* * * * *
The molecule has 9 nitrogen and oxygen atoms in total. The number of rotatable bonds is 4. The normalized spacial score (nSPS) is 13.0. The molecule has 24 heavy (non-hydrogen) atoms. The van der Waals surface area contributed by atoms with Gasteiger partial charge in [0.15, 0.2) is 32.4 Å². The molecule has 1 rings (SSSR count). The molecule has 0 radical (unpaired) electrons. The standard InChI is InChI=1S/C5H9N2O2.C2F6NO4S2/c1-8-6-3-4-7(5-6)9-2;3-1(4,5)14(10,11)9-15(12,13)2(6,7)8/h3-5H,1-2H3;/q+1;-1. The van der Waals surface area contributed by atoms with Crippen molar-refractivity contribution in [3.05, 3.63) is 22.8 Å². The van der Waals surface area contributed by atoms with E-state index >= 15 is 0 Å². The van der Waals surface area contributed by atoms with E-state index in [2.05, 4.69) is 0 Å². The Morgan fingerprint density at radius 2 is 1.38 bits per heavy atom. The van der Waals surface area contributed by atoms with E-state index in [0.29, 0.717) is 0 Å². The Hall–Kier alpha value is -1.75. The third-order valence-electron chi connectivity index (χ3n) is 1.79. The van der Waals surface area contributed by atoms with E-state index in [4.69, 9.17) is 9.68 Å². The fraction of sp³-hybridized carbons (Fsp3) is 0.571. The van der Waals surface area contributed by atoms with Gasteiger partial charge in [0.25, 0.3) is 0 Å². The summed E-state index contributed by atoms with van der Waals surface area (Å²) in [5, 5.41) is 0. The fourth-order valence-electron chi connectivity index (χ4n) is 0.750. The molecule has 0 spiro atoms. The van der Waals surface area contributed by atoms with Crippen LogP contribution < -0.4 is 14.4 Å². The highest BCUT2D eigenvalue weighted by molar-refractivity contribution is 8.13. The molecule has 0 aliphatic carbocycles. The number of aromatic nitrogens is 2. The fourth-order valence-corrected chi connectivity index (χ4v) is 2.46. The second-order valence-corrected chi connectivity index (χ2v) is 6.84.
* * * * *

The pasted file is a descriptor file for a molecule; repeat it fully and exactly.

The molecule has 9 nitrogen and oxygen atoms in total. The number of rotatable bonds is 4. The normalized spacial score (nSPS) is 13.0. The molecule has 24 heavy (non-hydrogen) atoms. The van der Waals surface area contributed by atoms with Gasteiger partial charge in [0.15, 0.2) is 32.4 Å². The molecule has 1 rings (SSSR count). The molecule has 0 radical (unpaired) electrons. The standard InChI is InChI=1S/C5H9N2O2.C2F6NO4S2/c1-8-6-3-4-7(5-6)9-2;3-1(4,5)14(10,11)9-15(12,13)2(6,7)8/h3-5H,1-2H3;/q+1;-1. The van der Waals surface area contributed by atoms with Crippen molar-refractivity contribution in [3.05, 3.63) is 22.8 Å². The van der Waals surface area contributed by atoms with E-state index >= 15 is 0 Å². The van der Waals surface area contributed by atoms with E-state index in [2.05, 4.69) is 0 Å². The Morgan fingerprint density at radius 2 is 1.38 bits per heavy atom. The van der Waals surface area contributed by atoms with E-state index in [0.29, 0.717) is 0 Å². The Hall–Kier alpha value is -1.75. The third-order valence-electron chi connectivity index (χ3n) is 1.79. The van der Waals surface area contributed by atoms with E-state index in [4.69, 9.17) is 9.68 Å². The fraction of sp³-hybridized carbons (Fsp3) is 0.571. The van der Waals surface area contributed by atoms with Gasteiger partial charge in [0.25, 0.3) is 0 Å². The summed E-state index contributed by atoms with van der Waals surface area (Å²) in [5, 5.41) is 0. The fourth-order valence-electron chi connectivity index (χ4n) is 0.750. The molecule has 0 spiro atoms. The van der Waals surface area contributed by atoms with Crippen LogP contribution < -0.4 is 14.4 Å². The highest BCUT2D eigenvalue weighted by molar-refractivity contribution is 8.13. The molecule has 0 aliphatic carbocycles. The number of aromatic nitrogens is 2. The fourth-order valence-corrected chi connectivity index (χ4v) is 2.46. The second-order valence-corrected chi connectivity index (χ2v) is 6.84.